Hundreds of BBC Staff Protest at Director General's Stepdown

30 January 2004

The BBC Television Centre at London's White City came to a virtual standstill Thursday afternoon as over nine hundred staff left their posts to protest at the resignation of director general Greg Dyke.

Dyke's departure followed that of BBC chairman Gavyn Davies the previous day. Both men quit after the BBC's management and board of governors were excoriated in a report that exonerated absolutely prime minister Blair, his ministers and political advisors from charges of misleading parliament and the public over the circumstances that led to the alleged suicide of British government weapons expert Dr David Kelly during the Iraq war [WAMN: 29-Jan-04].

Many newspaper commentators are deeply disturbed that such a consequential finding was reached by a single arbiter, acting both as judge and jury -- and appointed by one of the interested parties, the prime minister.

Such was the tide of resentment among BBC staff that police were called to control the protesting crowd, which chanted "we want Greg, we want Greg". Footage of his farewell tour of the TV Centre showed Dyke being followed by throngs of employees, in a manner more akin to the visit of a major pop star.

Asked if he should heed the popular protest and withdraw his resignation, Dyke said: "Sadly the director generalship is not a popularity contest. We got very badly criticised by the Hutton Report. Whether that's fair or not is for another time. But if you are that badly criticised it is right for the director general to go."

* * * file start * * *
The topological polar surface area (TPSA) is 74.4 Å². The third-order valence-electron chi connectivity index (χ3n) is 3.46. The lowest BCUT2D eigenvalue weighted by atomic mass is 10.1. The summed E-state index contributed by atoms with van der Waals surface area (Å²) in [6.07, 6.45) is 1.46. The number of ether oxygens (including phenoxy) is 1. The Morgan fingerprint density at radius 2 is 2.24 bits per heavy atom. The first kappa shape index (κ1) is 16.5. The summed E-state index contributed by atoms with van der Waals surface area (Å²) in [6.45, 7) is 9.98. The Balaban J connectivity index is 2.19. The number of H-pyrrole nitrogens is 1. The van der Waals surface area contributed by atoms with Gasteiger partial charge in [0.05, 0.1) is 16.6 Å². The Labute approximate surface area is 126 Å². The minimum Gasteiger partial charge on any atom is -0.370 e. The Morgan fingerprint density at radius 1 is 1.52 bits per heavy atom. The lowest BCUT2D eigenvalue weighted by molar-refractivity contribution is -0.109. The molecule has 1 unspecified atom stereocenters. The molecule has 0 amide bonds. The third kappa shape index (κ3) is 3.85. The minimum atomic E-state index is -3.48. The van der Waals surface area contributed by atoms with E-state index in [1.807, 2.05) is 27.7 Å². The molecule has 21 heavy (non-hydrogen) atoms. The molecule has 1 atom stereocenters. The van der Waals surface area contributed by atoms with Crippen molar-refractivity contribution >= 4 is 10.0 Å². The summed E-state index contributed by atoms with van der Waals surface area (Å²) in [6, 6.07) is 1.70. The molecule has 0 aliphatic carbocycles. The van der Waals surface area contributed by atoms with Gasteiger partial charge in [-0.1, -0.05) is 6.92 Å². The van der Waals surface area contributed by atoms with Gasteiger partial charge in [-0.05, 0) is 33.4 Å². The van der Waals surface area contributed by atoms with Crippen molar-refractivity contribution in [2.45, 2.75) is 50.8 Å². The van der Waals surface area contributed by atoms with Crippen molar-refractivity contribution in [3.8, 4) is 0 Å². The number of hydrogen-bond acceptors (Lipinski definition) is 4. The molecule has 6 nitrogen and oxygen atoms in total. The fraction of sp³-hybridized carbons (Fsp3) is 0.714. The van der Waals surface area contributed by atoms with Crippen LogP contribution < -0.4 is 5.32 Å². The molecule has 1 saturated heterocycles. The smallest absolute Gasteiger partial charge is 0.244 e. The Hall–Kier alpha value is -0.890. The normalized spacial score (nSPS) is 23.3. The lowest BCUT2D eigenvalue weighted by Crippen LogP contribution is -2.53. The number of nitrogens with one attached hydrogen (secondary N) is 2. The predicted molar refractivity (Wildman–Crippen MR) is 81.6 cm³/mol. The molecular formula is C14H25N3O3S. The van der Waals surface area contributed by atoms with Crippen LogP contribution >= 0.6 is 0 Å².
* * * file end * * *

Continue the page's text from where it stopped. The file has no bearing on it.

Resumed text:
Did he want to leave, asked one reporter? "No," replied Dyke, "but in the end if you screw up you have to go."

Peter McHugh, programming director of rival GMTV spoke for many: "It's a sad day for journalism, the BBC and TV in general. He was an inspirational and charismatic leader. I think he decided to go to preserve the BBC from further attack. But there aren't many bosses who can get their staff outside the offices protesting when they go."

• Separately, the BBC's acting chairman Lord Richard Ryder offered, on behalf of the board of governors, an unreserved apology to the government over the way it handled its complaint about the BBC's reporting of the Iraq dossier. Prime minister Blair immediately accepted the apology, adding that the government could now "draw a line" under the whole episode.

• Meantime, Hutton has launched an "urgent investigation" into how a copy of his report was leaked to Rupert Murdoch's The Sun newspaper.
    It will examine how the report was handled by the interested parties (who received copies twenty-four hours in advance); also Hutton inquiry staff and the report's printer.
    An audit trail of everyone who had access to copies of the report before its publication will be established. Depending on the outcome of the inquiry, Hutton will decide what steps to take.
    The Sun declined to comment on the source of its leak.

Data sourced from multiple origins; additional content by WARC staff